“That's a big leap to make from a bunch of cartoons, don't you think?” Edward said. He should have been elated, but instead his mind was muzzy and irritable. He found himself perversely wanting to deflate her, to poke holes in her theory.
“Maybe.” Margaret flopped down on the bed and stared up at the blank white ceiling. “It's right, though, I know it is. It's too perfect. What do you think the Duchess will do with it?”
“I don't know,” he lied. “I'm not sure.”
Of course he knew what she would do with it. It would become a weapon, or a hostage, in her little internecine war with the Duke. If the Duchess had borne Gervase's child, then the Duke's precious lineage was compromised, tainted by bastardy and infidelity, and she had the means to prove it. God knows when or if Margaret would ever get her chance at the codex. Edward sat at her desk and rested his chin on his folded hands. He had decisions to make, but he lacked the will to make them. He gazed dumbly at the ancient leaves. He could sense her rewriting her dissertation in her head. She probably wanted him to leave so she could get to work right then and there.
“It's an amazing discovery,” he said, playing along. “If it's true. It'll absolutely make you famous.”
She nodded, but he could tell she wasn't listening. Outside in the night a distant siren wailed. Somebody or something knocked the lid off a trash can and sent it rolling noisily for an improbable length of time, on and on, until it finally came to rest with a grand tympanic crash. It was after five now, and the sun would be up soon. A crushing wave of fatigue rose up and broke over him, obliterating all further thought. He stood up, switched off the light, and collapsed back into bed.
Margaret lay facing away from him. Her ponytail poked him gently in the face, and he tenderly disentangled the pink rubber band that held it together and launched it away into the darkness with his thumb and forefinger.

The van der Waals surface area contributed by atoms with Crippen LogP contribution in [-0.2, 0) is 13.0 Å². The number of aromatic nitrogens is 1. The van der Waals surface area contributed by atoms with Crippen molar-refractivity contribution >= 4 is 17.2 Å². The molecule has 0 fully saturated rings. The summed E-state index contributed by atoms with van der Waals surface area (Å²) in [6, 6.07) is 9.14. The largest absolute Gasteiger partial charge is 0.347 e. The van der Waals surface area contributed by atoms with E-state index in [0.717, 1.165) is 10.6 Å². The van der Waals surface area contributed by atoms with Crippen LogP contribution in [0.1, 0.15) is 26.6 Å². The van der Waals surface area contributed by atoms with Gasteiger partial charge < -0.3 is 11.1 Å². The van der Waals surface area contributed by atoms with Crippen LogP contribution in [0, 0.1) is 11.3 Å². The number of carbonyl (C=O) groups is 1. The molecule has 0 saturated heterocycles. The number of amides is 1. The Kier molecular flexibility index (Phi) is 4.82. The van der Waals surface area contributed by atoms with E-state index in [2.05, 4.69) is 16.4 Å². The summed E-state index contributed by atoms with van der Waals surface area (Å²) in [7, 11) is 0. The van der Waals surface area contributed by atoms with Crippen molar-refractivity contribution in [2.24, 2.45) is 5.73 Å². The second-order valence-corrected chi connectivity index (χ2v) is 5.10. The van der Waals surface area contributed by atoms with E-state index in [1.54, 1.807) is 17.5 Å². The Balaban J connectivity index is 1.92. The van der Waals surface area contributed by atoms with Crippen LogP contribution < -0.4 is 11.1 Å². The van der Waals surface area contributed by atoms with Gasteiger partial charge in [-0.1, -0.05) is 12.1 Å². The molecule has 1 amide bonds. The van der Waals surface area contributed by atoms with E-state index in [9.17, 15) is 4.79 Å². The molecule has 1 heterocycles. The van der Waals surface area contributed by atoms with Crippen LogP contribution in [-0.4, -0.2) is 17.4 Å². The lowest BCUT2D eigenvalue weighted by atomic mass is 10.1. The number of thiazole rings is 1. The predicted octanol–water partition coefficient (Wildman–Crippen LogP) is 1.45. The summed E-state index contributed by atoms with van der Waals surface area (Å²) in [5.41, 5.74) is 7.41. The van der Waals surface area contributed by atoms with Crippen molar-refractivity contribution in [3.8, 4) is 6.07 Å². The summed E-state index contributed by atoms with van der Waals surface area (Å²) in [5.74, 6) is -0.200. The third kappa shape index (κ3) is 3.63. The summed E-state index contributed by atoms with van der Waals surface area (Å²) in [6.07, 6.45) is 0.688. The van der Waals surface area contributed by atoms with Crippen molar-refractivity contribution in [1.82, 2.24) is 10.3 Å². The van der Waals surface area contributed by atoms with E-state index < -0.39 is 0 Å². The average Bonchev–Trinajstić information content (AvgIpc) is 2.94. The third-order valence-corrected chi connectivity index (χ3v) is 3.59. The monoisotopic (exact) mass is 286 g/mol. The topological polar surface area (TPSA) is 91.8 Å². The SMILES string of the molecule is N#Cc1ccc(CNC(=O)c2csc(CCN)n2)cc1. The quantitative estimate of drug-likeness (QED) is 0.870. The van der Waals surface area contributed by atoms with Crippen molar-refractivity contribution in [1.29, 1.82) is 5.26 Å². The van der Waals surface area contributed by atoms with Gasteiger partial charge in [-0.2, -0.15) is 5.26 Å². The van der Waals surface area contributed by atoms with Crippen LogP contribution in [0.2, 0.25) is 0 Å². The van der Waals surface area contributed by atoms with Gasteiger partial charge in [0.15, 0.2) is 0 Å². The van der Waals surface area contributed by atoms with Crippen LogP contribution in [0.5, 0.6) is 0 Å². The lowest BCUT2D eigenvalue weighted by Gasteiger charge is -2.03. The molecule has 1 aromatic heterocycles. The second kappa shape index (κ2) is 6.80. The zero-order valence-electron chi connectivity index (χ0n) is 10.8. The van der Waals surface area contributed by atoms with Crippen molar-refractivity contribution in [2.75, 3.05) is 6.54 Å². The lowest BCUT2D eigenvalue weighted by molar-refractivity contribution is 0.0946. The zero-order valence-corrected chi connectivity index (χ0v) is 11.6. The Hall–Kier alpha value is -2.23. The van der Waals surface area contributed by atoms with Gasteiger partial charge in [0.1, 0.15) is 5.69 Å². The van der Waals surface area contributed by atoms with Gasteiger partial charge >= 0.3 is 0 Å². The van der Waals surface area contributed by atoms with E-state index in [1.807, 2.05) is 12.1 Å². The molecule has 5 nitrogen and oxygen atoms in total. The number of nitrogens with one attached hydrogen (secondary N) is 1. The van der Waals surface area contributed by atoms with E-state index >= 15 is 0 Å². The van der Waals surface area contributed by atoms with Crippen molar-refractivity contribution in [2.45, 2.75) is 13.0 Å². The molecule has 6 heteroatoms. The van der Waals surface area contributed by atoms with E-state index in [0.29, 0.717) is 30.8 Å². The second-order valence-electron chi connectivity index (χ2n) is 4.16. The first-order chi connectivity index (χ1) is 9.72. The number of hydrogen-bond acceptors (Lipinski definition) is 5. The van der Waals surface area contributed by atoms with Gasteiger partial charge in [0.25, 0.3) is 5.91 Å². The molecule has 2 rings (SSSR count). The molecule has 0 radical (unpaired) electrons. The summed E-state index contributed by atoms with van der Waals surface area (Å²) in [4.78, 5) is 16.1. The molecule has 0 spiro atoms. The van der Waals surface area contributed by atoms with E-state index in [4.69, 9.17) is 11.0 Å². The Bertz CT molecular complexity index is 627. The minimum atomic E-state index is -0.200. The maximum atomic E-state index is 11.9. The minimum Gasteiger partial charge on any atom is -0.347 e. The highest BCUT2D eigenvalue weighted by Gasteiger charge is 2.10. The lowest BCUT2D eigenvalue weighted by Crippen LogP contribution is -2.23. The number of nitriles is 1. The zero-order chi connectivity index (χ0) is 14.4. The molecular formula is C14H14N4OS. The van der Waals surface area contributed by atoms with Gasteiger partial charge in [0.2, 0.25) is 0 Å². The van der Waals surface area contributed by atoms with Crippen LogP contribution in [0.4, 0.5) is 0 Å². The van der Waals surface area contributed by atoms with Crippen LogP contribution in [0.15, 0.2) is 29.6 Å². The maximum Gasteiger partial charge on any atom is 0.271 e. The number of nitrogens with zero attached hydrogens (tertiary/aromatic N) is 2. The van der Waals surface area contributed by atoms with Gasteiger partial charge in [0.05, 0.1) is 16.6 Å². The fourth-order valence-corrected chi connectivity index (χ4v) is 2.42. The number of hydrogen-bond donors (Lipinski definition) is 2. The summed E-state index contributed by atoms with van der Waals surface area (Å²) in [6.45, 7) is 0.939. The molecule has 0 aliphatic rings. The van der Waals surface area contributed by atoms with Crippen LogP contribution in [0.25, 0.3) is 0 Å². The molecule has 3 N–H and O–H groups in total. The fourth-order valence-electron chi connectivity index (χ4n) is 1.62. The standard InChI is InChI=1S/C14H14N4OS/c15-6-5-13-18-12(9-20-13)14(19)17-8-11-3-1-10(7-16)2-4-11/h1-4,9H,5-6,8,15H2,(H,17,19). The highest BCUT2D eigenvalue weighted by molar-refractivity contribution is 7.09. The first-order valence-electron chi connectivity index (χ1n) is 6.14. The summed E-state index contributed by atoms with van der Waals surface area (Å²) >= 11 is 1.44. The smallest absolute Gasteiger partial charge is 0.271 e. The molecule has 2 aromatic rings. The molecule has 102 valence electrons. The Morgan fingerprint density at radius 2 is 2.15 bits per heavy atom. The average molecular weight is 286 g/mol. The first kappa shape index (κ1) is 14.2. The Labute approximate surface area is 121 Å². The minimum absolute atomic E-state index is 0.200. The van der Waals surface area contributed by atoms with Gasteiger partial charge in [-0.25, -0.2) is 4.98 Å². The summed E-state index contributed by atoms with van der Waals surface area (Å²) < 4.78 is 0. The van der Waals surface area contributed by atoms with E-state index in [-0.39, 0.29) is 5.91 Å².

“You can't stay here,” she whispered after a while.
He kept on stroking her hair.
“I have people coming tomorrow morning.”
“What kind of people?”
“Just people. Visitors.”
She wriggled a little under the covers, getting more comfortable.
“That's okay,” said Edward. “People like me. I'm a people person.”
There was a long pause. He was almost asleep.
“Just a couple of hours,” he whispered. “Then I'll go. I promise I'll go.”
She didn't answer, but he heard her setting the alarm clock she kept by her bed.
DWARD. WHAT'S HAPPENING?”
Edward didn't even sit up in bed. He just turned over on his back and put the phone in the general vicinity of his ear and left it at that. He was back in his own apartment: Margaret had kicked him out at dawn, as promised, and after searching for a cab for what felt like hours up and down shuttered, deserted, trash-strewn stretches of Flatbush Avenue he'd finally given up and taken the subway home. He'd been asleep for half an hour, a delicious, cloud-strewn, rainbow-tinted half-hour of unconsciousness, when the phone rang.
“Edward?” the Duchess repeated, less patiently. “Are you there?”
“You sound strange. Is something wrong?”
Edward thought about that for a while, weighing both sides of the question equally and taking into account the full scope and complexity of the circumstances before he answered.
“I'm fine,” he said.
“You left a message on the machine.” She was in her imperious mode, her voice hard and urgent, brushed steel. “What's happening? Do you have another lead?”
He was still at the disadvantage of an asleep person talking to an awake person, but he cleared his throat.
“Blanche, I have it,” he managed. “We have the codex. We found it last night.”
“Oh, thank God!” she whispered.
The Duchess disappeared, and there was the clunk of the phone hitting something hard. In the background he heard a big, theatrical sigh of relief, then a hysterical laugh which sounded scarily close to a sob. Edward sat up in bed. He thought he could hear her breathing heavily. It took another half minute for the Duchess to pick up the phone again.
“Thank God, I thought we'd never find it!” she said cheerily, as if nothing had happened, as if he'd just told her that he'd found his lost contact lens. “Not that I was much help, was I? Where are you?”